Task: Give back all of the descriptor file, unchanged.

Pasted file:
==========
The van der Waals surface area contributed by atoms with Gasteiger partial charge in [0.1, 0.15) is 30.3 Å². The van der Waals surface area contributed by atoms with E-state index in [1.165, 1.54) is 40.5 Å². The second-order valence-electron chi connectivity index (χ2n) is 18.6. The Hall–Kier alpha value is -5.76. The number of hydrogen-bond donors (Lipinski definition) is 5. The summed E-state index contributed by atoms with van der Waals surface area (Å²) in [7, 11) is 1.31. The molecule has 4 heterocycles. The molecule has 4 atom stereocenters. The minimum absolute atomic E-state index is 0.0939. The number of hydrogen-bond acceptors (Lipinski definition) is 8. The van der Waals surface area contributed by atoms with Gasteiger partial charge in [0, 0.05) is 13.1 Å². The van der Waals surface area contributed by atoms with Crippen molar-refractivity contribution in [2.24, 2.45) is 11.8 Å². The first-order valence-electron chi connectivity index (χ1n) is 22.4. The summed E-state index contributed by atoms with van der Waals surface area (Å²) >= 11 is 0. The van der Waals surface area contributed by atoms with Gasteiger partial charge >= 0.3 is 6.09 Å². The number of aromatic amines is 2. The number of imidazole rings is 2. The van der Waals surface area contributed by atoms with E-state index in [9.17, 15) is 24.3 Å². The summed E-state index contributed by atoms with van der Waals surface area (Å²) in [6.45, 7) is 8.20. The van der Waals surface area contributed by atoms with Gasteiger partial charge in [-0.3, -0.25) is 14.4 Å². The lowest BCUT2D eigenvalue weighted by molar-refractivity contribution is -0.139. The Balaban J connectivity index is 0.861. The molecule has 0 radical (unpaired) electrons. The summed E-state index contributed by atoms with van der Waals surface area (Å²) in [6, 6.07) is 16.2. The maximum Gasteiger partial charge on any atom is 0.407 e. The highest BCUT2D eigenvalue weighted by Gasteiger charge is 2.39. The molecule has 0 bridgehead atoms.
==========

The van der Waals surface area contributed by atoms with Gasteiger partial charge in [0.1, 0.15) is 30.3 Å². The van der Waals surface area contributed by atoms with E-state index in [1.165, 1.54) is 40.5 Å². The second-order valence-electron chi connectivity index (χ2n) is 18.6. The Hall–Kier alpha value is -5.76. The number of hydrogen-bond donors (Lipinski definition) is 5. The summed E-state index contributed by atoms with van der Waals surface area (Å²) in [7, 11) is 1.31. The molecule has 4 heterocycles. The molecule has 4 atom stereocenters. The minimum absolute atomic E-state index is 0.0939. The number of hydrogen-bond acceptors (Lipinski definition) is 8. The van der Waals surface area contributed by atoms with Gasteiger partial charge in [0, 0.05) is 13.1 Å². The van der Waals surface area contributed by atoms with Crippen molar-refractivity contribution in [2.24, 2.45) is 11.8 Å². The first-order valence-electron chi connectivity index (χ1n) is 22.4. The summed E-state index contributed by atoms with van der Waals surface area (Å²) >= 11 is 0. The van der Waals surface area contributed by atoms with Gasteiger partial charge >= 0.3 is 6.09 Å². The number of aromatic amines is 2. The number of imidazole rings is 2. The van der Waals surface area contributed by atoms with E-state index in [9.17, 15) is 24.3 Å². The summed E-state index contributed by atoms with van der Waals surface area (Å²) in [6.45, 7) is 8.20. The van der Waals surface area contributed by atoms with Gasteiger partial charge in [-0.3, -0.25) is 14.4 Å². The lowest BCUT2D eigenvalue weighted by molar-refractivity contribution is -0.139. The Balaban J connectivity index is 0.861. The molecule has 0 radical (unpaired) electrons. The summed E-state index contributed by atoms with van der Waals surface area (Å²) in [6, 6.07) is 16.2. The maximum Gasteiger partial charge on any atom is 0.407 e. The highest BCUT2D eigenvalue weighted by Gasteiger charge is 2.39. The molecule has 0 bridgehead atoms.